It will be noted that certain details not necessary to the present invention have been omitted from the simplified block diagram of FIG. 4 for the sake of clarity of exposition. In particular, the generation of the timing waveforms for operating the conventional digital components at the appropriate times is not shown. Various suitable means, however, will occur to those skilled in the art.

it can be seen from the preceding specification that the present invention achieves enhanced discrimination in favor of pattern defects and against the error-free portions of a pattern under examination by generating substantially a Fourier transform of the specimen pattern and then filtering out some or all of the frequency components of the transform corresponding to the frequency components of a defect free reference pattern. Where visual inspection of the specimen pattern is desired, it is advantageous not to filter out all of the frequency components corresponding to the transform of the error-free reference pattern. It is preferable in such a case to filter out only the lower frequency components and to allow the higher frequency components to pass through the filter as previously discussed.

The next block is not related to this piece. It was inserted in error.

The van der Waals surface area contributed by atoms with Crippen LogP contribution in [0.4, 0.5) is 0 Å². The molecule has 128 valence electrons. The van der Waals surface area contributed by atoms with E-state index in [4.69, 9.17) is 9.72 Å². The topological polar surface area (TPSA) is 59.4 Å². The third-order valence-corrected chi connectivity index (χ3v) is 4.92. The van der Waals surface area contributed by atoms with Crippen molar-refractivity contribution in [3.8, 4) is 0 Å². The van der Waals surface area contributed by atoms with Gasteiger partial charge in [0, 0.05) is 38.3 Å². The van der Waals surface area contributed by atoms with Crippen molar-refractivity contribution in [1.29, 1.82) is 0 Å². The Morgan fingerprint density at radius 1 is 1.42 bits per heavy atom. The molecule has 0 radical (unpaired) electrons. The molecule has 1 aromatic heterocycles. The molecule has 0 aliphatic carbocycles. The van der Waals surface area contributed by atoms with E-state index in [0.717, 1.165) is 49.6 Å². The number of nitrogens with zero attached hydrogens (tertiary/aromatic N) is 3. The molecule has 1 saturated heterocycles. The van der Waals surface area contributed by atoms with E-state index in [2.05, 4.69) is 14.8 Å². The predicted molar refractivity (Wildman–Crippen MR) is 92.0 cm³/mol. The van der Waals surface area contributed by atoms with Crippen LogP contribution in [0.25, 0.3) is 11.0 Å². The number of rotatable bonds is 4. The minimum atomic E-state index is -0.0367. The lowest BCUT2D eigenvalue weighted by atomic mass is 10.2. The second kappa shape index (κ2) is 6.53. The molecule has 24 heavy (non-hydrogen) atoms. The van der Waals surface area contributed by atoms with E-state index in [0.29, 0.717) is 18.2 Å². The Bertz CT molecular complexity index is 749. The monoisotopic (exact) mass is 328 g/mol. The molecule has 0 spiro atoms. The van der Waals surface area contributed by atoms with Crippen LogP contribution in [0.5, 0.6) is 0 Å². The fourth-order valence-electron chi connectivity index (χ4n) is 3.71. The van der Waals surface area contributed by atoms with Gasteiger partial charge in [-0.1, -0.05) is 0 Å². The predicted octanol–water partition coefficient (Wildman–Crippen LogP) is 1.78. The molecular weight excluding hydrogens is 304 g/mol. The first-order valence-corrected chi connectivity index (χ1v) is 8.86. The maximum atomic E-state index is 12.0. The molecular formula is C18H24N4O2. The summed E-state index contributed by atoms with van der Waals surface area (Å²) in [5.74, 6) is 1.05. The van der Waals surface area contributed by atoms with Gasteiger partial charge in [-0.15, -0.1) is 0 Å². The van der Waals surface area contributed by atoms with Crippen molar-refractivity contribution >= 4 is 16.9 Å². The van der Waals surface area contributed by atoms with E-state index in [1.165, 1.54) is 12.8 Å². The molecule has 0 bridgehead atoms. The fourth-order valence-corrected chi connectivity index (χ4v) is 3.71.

Although the disclosed embodiments of the present invention are adapted for the examination of specimen microcircuit masks, the invention is fully suitable for the inspection of opaque specimens such as microcircuit wafers. in such cases, of course, it is necessary to arrange for the front surface illumination of the opaque specimen such as, for example, by the introduction of an inclined beam splitter between specimen 2 and lens 3 of FIG. 1. The source of coherent light then would be directed towards the inclined beam splitter. It will also be apparent to those skilled in the art that the amplitude distribution of the illuminated specimen patterns can be changed into a Fourier transform field distribution by optical means other than a lens such as a spherical mirror or convergent illumination beam.

While the invention has been particularly shown and described with reference to preferred embodiments thereof, it will be understood by those skilled in the art that the foregoing and other changes inform and details may be made therein without departing from the spirit and scope of the invention.

What is claimed is:

1. Apparatus for determining the presence of defects in a specimen pattern comprising:

a source of monochromatic collimated light for illuminating said pattern,